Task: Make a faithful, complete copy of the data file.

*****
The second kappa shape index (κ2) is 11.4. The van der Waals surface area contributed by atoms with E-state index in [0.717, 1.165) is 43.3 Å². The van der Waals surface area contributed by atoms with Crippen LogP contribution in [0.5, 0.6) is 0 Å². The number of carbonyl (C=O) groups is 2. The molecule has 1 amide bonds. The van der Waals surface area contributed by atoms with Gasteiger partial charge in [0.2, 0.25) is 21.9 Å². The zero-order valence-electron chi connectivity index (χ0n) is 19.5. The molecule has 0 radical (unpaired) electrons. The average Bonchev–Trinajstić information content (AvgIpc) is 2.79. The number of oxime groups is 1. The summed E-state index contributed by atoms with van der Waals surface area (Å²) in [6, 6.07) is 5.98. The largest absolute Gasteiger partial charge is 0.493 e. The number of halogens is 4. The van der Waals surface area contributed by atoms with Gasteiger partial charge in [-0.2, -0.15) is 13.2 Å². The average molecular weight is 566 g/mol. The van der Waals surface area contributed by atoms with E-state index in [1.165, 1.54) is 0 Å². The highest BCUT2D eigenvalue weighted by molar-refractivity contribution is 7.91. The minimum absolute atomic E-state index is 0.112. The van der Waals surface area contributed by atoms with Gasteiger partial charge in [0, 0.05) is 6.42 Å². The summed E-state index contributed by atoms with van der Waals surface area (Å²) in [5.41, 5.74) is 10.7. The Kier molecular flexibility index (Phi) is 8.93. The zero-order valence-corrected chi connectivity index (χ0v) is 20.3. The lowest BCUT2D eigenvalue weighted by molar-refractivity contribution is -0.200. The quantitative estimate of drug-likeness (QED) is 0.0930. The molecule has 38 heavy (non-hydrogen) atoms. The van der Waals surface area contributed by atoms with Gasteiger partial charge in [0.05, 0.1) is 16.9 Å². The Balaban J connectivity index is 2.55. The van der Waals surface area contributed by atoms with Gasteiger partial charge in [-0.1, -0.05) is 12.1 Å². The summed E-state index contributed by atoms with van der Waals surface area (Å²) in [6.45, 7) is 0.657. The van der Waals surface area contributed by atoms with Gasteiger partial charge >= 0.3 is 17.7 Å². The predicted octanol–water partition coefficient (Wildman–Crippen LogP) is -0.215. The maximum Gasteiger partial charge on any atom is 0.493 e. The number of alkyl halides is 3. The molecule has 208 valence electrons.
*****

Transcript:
The second kappa shape index (κ2) is 11.4. The van der Waals surface area contributed by atoms with E-state index in [0.717, 1.165) is 43.3 Å². The van der Waals surface area contributed by atoms with Crippen LogP contribution in [0.5, 0.6) is 0 Å². The number of carbonyl (C=O) groups is 2. The molecule has 1 amide bonds. The van der Waals surface area contributed by atoms with Gasteiger partial charge in [0.2, 0.25) is 21.9 Å². The zero-order valence-electron chi connectivity index (χ0n) is 19.5. The molecule has 0 radical (unpaired) electrons. The average Bonchev–Trinajstić information content (AvgIpc) is 2.79. The number of oxime groups is 1. The summed E-state index contributed by atoms with van der Waals surface area (Å²) in [6, 6.07) is 5.98. The largest absolute Gasteiger partial charge is 0.493 e. The number of halogens is 4. The van der Waals surface area contributed by atoms with Gasteiger partial charge in [-0.2, -0.15) is 13.2 Å². The average molecular weight is 566 g/mol. The van der Waals surface area contributed by atoms with E-state index in [1.165, 1.54) is 0 Å². The highest BCUT2D eigenvalue weighted by molar-refractivity contribution is 7.91. The minimum absolute atomic E-state index is 0.112. The van der Waals surface area contributed by atoms with Gasteiger partial charge in [0, 0.05) is 6.42 Å². The summed E-state index contributed by atoms with van der Waals surface area (Å²) in [5.41, 5.74) is 10.7. The Kier molecular flexibility index (Phi) is 8.93. The zero-order valence-corrected chi connectivity index (χ0v) is 20.3. The lowest BCUT2D eigenvalue weighted by molar-refractivity contribution is -0.200. The quantitative estimate of drug-likeness (QED) is 0.0930. The molecule has 38 heavy (non-hydrogen) atoms. The van der Waals surface area contributed by atoms with Gasteiger partial charge in [0.05, 0.1) is 16.9 Å². The Balaban J connectivity index is 2.55. The van der Waals surface area contributed by atoms with Gasteiger partial charge in [-0.1, -0.05) is 12.1 Å². The summed E-state index contributed by atoms with van der Waals surface area (Å²) in [6.45, 7) is 0.657. The van der Waals surface area contributed by atoms with Gasteiger partial charge >= 0.3 is 17.7 Å². The predicted octanol–water partition coefficient (Wildman–Crippen LogP) is -0.215. The maximum Gasteiger partial charge on any atom is 0.493 e. The number of alkyl halides is 3. The molecule has 208 valence electrons.